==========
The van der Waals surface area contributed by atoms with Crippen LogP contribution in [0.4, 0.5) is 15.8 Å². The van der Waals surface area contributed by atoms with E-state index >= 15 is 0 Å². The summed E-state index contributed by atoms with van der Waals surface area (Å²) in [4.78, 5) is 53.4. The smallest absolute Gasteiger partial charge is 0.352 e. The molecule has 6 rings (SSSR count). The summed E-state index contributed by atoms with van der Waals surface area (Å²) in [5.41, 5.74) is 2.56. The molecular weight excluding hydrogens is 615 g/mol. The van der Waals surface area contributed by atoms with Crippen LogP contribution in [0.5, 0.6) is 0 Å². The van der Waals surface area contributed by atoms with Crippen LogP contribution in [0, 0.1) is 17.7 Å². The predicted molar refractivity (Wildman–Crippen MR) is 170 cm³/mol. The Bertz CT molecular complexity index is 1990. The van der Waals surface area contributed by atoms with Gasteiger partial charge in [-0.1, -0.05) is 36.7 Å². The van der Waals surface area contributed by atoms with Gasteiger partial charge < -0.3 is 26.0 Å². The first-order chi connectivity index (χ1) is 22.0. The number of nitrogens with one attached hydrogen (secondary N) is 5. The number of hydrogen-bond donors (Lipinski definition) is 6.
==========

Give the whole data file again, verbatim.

The van der Waals surface area contributed by atoms with Crippen LogP contribution in [0.4, 0.5) is 15.8 Å². The van der Waals surface area contributed by atoms with E-state index >= 15 is 0 Å². The summed E-state index contributed by atoms with van der Waals surface area (Å²) in [4.78, 5) is 53.4. The smallest absolute Gasteiger partial charge is 0.352 e. The molecule has 6 rings (SSSR count). The summed E-state index contributed by atoms with van der Waals surface area (Å²) in [5.41, 5.74) is 2.56. The molecular weight excluding hydrogens is 615 g/mol. The van der Waals surface area contributed by atoms with Crippen LogP contribution in [0.5, 0.6) is 0 Å². The van der Waals surface area contributed by atoms with Crippen LogP contribution in [0, 0.1) is 17.7 Å². The predicted molar refractivity (Wildman–Crippen MR) is 170 cm³/mol. The Bertz CT molecular complexity index is 1990. The van der Waals surface area contributed by atoms with Gasteiger partial charge in [-0.1, -0.05) is 36.7 Å². The van der Waals surface area contributed by atoms with Gasteiger partial charge < -0.3 is 26.0 Å². The first-order chi connectivity index (χ1) is 22.0. The number of nitrogens with one attached hydrogen (secondary N) is 5. The number of hydrogen-bond donors (Lipinski definition) is 6.